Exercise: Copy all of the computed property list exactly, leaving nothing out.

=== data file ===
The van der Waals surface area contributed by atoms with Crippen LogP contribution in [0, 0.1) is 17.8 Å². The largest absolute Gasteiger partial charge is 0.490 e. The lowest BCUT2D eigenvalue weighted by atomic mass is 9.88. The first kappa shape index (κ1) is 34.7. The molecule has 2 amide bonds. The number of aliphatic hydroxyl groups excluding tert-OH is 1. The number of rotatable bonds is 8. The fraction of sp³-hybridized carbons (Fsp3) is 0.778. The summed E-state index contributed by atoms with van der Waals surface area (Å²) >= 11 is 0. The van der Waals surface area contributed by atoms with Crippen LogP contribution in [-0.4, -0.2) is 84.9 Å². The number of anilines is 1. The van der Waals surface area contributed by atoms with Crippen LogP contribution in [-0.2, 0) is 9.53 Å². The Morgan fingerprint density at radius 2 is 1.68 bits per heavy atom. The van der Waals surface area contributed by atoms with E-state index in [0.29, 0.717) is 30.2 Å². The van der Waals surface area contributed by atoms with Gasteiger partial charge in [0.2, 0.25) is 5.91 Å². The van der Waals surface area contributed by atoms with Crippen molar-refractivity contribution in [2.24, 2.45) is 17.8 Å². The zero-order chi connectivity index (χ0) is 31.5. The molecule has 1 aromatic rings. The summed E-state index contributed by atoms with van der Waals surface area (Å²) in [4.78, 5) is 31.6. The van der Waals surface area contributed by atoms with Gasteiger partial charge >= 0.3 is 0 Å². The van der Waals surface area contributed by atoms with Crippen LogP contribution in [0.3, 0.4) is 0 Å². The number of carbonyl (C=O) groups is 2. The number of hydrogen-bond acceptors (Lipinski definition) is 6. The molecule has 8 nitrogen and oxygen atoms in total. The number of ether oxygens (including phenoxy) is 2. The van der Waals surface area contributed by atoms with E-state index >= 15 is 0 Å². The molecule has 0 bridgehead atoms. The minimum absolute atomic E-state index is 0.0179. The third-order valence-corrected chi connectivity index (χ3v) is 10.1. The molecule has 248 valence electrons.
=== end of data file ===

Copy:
The van der Waals surface area contributed by atoms with Crippen LogP contribution in [0, 0.1) is 17.8 Å². The largest absolute Gasteiger partial charge is 0.490 e. The lowest BCUT2D eigenvalue weighted by atomic mass is 9.88. The first kappa shape index (κ1) is 34.7. The molecule has 2 amide bonds. The number of aliphatic hydroxyl groups excluding tert-OH is 1. The number of rotatable bonds is 8. The fraction of sp³-hybridized carbons (Fsp3) is 0.778. The summed E-state index contributed by atoms with van der Waals surface area (Å²) >= 11 is 0. The van der Waals surface area contributed by atoms with Crippen LogP contribution in [-0.4, -0.2) is 84.9 Å². The number of anilines is 1. The van der Waals surface area contributed by atoms with Crippen LogP contribution in [-0.2, 0) is 9.53 Å². The Morgan fingerprint density at radius 2 is 1.68 bits per heavy atom. The van der Waals surface area contributed by atoms with E-state index in [0.29, 0.717) is 30.2 Å². The van der Waals surface area contributed by atoms with Gasteiger partial charge in [0.2, 0.25) is 5.91 Å². The van der Waals surface area contributed by atoms with Crippen molar-refractivity contribution in [2.24, 2.45) is 17.8 Å². The zero-order chi connectivity index (χ0) is 31.5. The molecule has 1 aromatic rings. The summed E-state index contributed by atoms with van der Waals surface area (Å²) in [4.78, 5) is 31.6. The van der Waals surface area contributed by atoms with Gasteiger partial charge >= 0.3 is 0 Å². The van der Waals surface area contributed by atoms with Crippen LogP contribution in [0.3, 0.4) is 0 Å². The number of carbonyl (C=O) groups is 2. The number of hydrogen-bond acceptors (Lipinski definition) is 6. The molecule has 8 nitrogen and oxygen atoms in total. The number of ether oxygens (including phenoxy) is 2. The van der Waals surface area contributed by atoms with E-state index >= 15 is 0 Å². The molecule has 0 bridgehead atoms. The minimum absolute atomic E-state index is 0.0179. The third-order valence-corrected chi connectivity index (χ3v) is 10.1. The molecule has 248 valence electrons.